Why was clemency trending last week?


[dras-tik] /ˈdræs tɪk/
acting with force or violence; violent.
extremely severe or extensive:
a drastic tax-reduction measure.
Origin of drastic
1685-95; < Greek drastikós active, equivalent to drast(ós) (verbal adjective of drân to do) + -ikos -ic
Related forms
drastically, adverb Unabridged
Based on the Random House Dictionary, © Random House, Inc. 2015.
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Examples from the web for drastic
  • But, seriously, many of the colleges represented here are facing challenges that may require some major and even drastic changes.
  • If it is not, more drastic action will be required, which might make a big dent in economic growth.
  • But scientists agree that drastic measures will be needed to avert the ocean crises being created by climate change.
  • We are rapidly running out of time to control and avoid drastic climate change.
  • In the less drastic scenario, lawn watering would be restricted to two days a week, if water supplies allow.
  • At any rate, it seemed possible for me to write full-time without a drastic a change in our lifestyle.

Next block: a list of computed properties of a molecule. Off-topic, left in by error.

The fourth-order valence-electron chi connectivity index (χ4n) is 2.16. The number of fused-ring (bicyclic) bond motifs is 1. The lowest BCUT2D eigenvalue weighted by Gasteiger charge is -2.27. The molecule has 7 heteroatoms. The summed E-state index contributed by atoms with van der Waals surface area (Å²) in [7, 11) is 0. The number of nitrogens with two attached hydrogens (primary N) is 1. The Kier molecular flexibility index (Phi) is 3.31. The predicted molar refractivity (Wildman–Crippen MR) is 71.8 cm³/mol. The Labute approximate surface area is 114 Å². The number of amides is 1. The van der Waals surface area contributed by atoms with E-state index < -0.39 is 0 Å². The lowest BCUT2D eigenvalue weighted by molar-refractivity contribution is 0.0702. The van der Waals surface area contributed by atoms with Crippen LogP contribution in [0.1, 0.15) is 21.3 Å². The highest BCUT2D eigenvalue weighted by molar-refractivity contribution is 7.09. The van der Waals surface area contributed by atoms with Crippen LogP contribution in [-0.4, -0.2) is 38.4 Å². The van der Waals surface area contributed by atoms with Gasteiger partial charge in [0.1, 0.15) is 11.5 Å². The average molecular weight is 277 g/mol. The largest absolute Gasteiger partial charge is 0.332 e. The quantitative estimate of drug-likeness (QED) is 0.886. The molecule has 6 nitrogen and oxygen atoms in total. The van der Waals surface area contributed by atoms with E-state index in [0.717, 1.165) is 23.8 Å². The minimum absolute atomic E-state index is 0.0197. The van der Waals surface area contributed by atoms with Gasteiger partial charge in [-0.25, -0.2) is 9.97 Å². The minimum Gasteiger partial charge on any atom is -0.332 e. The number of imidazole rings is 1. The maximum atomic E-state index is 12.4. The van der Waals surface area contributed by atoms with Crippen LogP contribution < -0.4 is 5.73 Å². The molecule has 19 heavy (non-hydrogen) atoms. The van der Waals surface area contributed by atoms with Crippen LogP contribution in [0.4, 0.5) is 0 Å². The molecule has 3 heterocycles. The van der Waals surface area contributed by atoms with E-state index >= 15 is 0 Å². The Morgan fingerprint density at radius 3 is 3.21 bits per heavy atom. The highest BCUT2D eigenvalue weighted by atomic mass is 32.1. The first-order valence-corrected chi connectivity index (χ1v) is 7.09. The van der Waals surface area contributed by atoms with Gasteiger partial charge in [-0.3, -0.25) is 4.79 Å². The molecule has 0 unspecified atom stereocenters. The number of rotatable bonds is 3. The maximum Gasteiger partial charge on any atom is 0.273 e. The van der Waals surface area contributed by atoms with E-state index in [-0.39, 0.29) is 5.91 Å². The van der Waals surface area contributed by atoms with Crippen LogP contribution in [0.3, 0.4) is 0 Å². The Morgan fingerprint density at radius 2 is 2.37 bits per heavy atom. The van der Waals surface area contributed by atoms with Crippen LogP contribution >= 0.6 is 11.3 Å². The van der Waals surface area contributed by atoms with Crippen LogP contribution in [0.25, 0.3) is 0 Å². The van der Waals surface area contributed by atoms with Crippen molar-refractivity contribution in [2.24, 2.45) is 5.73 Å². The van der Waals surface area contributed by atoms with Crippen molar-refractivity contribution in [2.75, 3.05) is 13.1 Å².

• The report urges drastic policy changes to the ways in which natural resources are used.
  • Collapse of their populations could have drastic effects on all oxygen-breathing life on the planet.
  • City officials continue to oversee a drastic change in the town's economy: from coal mining to data mining.
  • The government points out that it has tried less drastic ways of reducing the tempo menace.
British Dictionary definitions for drastic


extreme or forceful; severe
Derived Forms
drastically, adverb
Word Origin
C17: from Greek drastikos, from dran to do, act
Collins English Dictionary - Complete & Unabridged 2012 Digital Edition
© William Collins Sons & Co. Ltd. 1979, 1986 © HarperCollins
Publishers 1998, 2000, 2003, 2005, 2006, 2007, 2009, 2012
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Word Origin and History for drastic

1690s, originally medical, "forceful, vigorous, especially in effect on bowels," from Greek drastikos "effective, efficacious; active, violent," from drasteon "(thing) to be done," from dran "to do, act, perform." Sense of "extreme, severe" is first recorded 1808. Related: Drastically.

Online Etymology Dictionary, © 2010 Douglas Harper
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